PARK EVICTIONS UP TO COURTS
RICHMOND, Dec. 6--(AP)--Federal and State agencies today sought to secure immediate promise of homesteads in resettlement units for mountaineers who have refused to quit the Shenandoah National Park.
A temporary truce was declared last night by the National Park Service and the State Conservation Commission in their contest with the several families of park dwellers who refused to leave their homes despite eviction writs, returnable in courts of four counties yesterday. The Park Service has notified Virginia the Park must be cleared of all save those with permits before its scheduled transfer to the U.S. Dec. 26.
J.R. Lassiter, Shenandoah Park superintendent, today went to Washington to ascertain if the resettlement division would accept the recalcitrant ones' applications for homesteads at this late date.
A high official of the Virginia Works Administration said it was understood that the Park Service's grant of "additional time" to the mountain people in which to move meant that their removal would be delayed only long enough to secure homesteads for them.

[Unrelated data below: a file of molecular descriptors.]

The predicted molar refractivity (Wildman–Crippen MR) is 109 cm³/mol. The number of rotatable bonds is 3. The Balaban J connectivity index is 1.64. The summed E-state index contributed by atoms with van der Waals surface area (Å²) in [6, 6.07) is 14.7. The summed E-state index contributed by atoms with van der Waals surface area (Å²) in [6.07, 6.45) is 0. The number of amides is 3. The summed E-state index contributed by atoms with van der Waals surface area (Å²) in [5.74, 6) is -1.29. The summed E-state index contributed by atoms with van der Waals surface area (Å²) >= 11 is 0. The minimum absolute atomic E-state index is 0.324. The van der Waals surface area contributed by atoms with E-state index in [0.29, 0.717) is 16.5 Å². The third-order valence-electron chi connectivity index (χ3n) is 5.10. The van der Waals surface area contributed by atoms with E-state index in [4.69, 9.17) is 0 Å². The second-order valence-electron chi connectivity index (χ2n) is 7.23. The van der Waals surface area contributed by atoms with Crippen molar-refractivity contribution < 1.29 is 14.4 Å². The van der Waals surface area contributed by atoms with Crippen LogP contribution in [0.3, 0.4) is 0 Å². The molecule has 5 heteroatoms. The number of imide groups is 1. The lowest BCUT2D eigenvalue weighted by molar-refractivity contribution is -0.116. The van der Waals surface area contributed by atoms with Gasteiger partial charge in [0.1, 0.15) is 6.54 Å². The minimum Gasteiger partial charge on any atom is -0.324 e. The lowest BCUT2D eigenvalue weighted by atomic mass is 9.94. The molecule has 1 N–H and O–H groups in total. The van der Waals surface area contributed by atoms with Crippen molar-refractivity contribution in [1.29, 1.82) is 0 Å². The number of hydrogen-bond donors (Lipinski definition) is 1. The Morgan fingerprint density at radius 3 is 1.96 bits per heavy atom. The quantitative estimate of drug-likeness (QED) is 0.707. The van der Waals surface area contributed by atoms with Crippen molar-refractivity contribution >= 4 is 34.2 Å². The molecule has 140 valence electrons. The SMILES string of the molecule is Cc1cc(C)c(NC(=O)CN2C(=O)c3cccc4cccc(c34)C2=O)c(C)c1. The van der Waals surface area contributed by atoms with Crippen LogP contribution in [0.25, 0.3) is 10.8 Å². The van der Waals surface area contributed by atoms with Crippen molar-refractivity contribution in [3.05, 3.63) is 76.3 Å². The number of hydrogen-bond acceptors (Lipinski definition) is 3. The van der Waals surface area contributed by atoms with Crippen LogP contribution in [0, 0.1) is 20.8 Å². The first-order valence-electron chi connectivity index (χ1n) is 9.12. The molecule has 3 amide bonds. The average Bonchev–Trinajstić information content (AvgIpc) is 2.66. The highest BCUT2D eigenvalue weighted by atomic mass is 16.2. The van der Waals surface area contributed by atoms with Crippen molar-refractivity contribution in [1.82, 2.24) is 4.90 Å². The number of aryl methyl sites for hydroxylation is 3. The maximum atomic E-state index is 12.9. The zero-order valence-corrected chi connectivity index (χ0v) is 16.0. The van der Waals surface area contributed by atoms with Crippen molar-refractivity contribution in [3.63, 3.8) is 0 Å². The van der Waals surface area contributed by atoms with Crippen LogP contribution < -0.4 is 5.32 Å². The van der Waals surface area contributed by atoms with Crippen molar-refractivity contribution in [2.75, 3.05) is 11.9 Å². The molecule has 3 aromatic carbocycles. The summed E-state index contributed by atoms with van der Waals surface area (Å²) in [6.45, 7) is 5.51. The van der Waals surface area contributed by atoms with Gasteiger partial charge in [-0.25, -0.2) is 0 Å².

Page County officers said they would return writs against several families in that county to the circuit court today with the explanation that the mountaineers could not be moved from their houses now because of the impassable condition of high mountain roads. it is necessary to walk two or three miles over icy paths to the homes of several, it was said.
Members of nine Madison County families were ordered to appear before Judge Lemuel Smith in the circuit court of that county today, following their failure to comply with eviction writs issued by W.E. Armstrong of Front Royal, counsel for the Virginia conservation commission.
Clerk A.H. Cave of Madison today said he did not know what conservation the Park office may have had with Judge Smith at the latter's office in Charlottesville yesterday, but said it was certain that none of the recalcitrant mountaineers would "be put out immediately."
Members of the Madison group told interviewers they would not leave their homes peacefully. It was believed that some attempt to provide funds and shelter for them will be made.
Sheriff W.E. Lucas of Rockingham County last night said that five families on whom he had served eviction writs were moving their property and would be out of the Park area today. Circuit Judge H.W. Bertram today said he had not talked with the Park office and did not know that any of the Rockingham people were to be brought before him.
Sheriff J Mason Smith of Albemarle County said he was waiting orders as to what to do in the case of Mrs. Carrie Walton, who was ordered evicted in that County.